Wednesday, November 30, 2011

Why is Hillary Clinton in Myanmar

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As Hillary Rodham Clinton visited Myanmar on Wednesday, the neighbors were watching closely.

The trip to the usually closed-off nation, the first by a U.S. secretary of state in more than half a century,

"We are quite uncertain what kind of role the U.S. is going to play in Myanmar," said Zhu Feng, an international relations expert at Peking University. "Myanmar will be a test for American policy toward China."

The concerns underline the complexity of relations between the United States and China. On one hand are economic ties that include more than $457 billion in trade last year and China's holding of more than $1.1 trillion in American Treasury debt.

Obama had told the Australian Parliament that the United States had made a "deliberate and strategic decision, as a Pacific nation" to take "a larger and long-term role in shaping this region and its future."

It's "part of the grand policy adjustment by the U.S. to reconsolidate its presence in the Asian Pacific, and its main driving force is concern about China," said Wang Yong, a professor of foreign relations and the director of the Center for International Political Economy at Peking University.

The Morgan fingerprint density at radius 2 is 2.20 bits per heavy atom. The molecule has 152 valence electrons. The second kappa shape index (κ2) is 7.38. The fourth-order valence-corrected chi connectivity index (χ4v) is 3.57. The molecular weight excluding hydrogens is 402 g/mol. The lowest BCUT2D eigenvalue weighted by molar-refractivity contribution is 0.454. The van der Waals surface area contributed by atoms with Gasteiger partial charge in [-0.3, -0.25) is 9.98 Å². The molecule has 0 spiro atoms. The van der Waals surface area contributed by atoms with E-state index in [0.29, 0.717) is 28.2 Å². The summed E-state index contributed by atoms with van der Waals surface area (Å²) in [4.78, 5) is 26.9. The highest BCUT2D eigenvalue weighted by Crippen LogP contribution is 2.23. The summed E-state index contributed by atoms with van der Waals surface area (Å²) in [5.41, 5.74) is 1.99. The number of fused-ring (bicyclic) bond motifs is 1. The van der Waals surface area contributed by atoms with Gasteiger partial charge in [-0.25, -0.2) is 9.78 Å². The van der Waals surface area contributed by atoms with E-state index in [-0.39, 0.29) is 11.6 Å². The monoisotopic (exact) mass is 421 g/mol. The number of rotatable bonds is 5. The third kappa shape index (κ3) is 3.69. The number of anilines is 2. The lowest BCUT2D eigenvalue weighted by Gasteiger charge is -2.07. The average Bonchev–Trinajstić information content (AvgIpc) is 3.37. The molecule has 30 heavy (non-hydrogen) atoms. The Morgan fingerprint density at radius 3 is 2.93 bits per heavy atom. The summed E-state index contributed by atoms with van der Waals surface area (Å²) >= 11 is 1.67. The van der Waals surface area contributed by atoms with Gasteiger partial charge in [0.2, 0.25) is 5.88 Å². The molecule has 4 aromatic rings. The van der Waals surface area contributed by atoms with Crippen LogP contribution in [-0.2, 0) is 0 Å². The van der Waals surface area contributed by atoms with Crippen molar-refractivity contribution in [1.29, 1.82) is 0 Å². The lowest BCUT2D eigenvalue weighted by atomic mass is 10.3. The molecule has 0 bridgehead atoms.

South Korea, which drew closer to the U.S. after China failed to condemn its North Korean allies for allegedly torpedoing and sinking a South Korean naval ship last year. China similarly said nothing after North Korea shelled a South Korean island.

Beautiful Mosques in the world

This is a slide show

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Europe's great churches were built centuries ago and the great monuments of Judaism are almost invariably antique, but massive, eye-catching Mosques have bloomed all over the world during the last several decades thanks to funding provided by the oil rich and royal. These magnificent structures praise God with their architectural elation, soaring towers, onion domes and brilliant coloring. They aslo draw inspiration from the architectural traditions of the places they've been constructed, from Brunei to Arabia.

See more at

Thursday, November 24, 2011

World's lightest material

Developed in California

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A team of researchers from UC Irvine, HRL Laboratories, and the California Institute of Technology claim to have created the "world's lightest" material. The findings, published in the Nov. 18 issue of the journal Science, say that the material is 100 times lighter than styrofoam, and capable of sitting atop a feathery dandelion without dispersing its seeds. Here's how it works: